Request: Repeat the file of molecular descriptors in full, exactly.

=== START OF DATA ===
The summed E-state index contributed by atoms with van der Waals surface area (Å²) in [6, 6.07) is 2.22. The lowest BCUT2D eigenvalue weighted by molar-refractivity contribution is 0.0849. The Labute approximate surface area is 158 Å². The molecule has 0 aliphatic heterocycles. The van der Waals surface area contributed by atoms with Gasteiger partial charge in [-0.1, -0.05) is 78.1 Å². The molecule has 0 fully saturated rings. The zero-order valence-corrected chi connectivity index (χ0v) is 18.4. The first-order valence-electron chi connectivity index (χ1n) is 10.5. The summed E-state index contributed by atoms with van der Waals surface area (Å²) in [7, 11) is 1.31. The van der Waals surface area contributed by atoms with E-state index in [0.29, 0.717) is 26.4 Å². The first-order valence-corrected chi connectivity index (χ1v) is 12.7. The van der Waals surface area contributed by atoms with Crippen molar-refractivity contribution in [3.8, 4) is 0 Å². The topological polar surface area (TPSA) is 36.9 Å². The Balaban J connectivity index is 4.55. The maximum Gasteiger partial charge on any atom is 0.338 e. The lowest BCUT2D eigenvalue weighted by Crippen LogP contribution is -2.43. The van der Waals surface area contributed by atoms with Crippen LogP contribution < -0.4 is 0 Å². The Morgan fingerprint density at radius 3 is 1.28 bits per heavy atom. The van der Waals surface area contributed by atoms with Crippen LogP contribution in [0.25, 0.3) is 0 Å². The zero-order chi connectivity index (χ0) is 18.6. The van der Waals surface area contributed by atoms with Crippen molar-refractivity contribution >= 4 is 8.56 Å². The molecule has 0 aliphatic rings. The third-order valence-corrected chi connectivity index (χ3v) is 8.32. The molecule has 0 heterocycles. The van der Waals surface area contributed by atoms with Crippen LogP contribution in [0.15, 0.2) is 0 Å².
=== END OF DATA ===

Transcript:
The summed E-state index contributed by atoms with van der Waals surface area (Å²) in [6, 6.07) is 2.22. The lowest BCUT2D eigenvalue weighted by molar-refractivity contribution is 0.0849. The Labute approximate surface area is 158 Å². The molecule has 0 aliphatic heterocycles. The van der Waals surface area contributed by atoms with Gasteiger partial charge in [-0.1, -0.05) is 78.1 Å². The molecule has 0 fully saturated rings. The zero-order valence-corrected chi connectivity index (χ0v) is 18.4. The first-order valence-electron chi connectivity index (χ1n) is 10.5. The summed E-state index contributed by atoms with van der Waals surface area (Å²) in [7, 11) is 1.31. The van der Waals surface area contributed by atoms with E-state index in [0.29, 0.717) is 26.4 Å². The first-order valence-corrected chi connectivity index (χ1v) is 12.7. The van der Waals surface area contributed by atoms with Crippen molar-refractivity contribution in [3.8, 4) is 0 Å². The topological polar surface area (TPSA) is 36.9 Å². The Balaban J connectivity index is 4.55. The maximum Gasteiger partial charge on any atom is 0.338 e. The lowest BCUT2D eigenvalue weighted by Crippen LogP contribution is -2.43. The van der Waals surface area contributed by atoms with Crippen LogP contribution < -0.4 is 0 Å². The Morgan fingerprint density at radius 3 is 1.28 bits per heavy atom. The van der Waals surface area contributed by atoms with Crippen LogP contribution in [0.25, 0.3) is 0 Å². The zero-order chi connectivity index (χ0) is 18.6. The van der Waals surface area contributed by atoms with Crippen molar-refractivity contribution >= 4 is 8.56 Å². The molecule has 0 aliphatic rings. The third-order valence-corrected chi connectivity index (χ3v) is 8.32. The molecule has 0 heterocycles. The van der Waals surface area contributed by atoms with Crippen LogP contribution in [0.15, 0.2) is 0 Å².